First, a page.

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Swimming meant rivers

Arthur Fisk, who arrived in the area in 1908, remembered that during the flood of 1921: "The kids used to swim in Third Avenue, Second Avenue, and Fourth Avenue. The doctors were worried. The plumbing was all outside, and it was rather dangerous. The kids used to go down to the steel bridge and climb down a rope, onto the island and then to swimming in the Nechako on the west, you didn't go east. The Fraser was faster, and more dangerous."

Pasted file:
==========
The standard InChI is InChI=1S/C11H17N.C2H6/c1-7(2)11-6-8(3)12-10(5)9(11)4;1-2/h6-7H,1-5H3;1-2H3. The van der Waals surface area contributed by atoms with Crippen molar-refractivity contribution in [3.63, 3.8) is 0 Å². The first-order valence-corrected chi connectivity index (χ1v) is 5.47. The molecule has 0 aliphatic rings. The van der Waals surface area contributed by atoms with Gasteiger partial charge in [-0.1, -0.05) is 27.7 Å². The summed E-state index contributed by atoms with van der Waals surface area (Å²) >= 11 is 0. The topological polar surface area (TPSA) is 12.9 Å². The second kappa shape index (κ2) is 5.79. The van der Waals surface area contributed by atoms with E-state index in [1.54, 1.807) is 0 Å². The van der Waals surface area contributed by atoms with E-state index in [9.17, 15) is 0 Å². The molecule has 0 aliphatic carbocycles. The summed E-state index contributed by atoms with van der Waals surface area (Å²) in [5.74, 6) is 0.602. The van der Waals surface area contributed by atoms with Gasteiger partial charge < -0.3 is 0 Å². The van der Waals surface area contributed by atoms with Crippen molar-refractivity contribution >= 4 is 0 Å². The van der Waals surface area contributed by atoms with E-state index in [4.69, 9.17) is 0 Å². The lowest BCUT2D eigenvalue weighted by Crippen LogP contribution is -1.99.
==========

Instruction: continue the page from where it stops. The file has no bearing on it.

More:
George Gibbons said that in the 1930s, "They used to do a lot of swimming in the Fraser River although it was an arm of the Nechako... A lot of people used to dive off a diving board... at the entrance of the Fraser Bridge and swim down to South Fort George and walk back."

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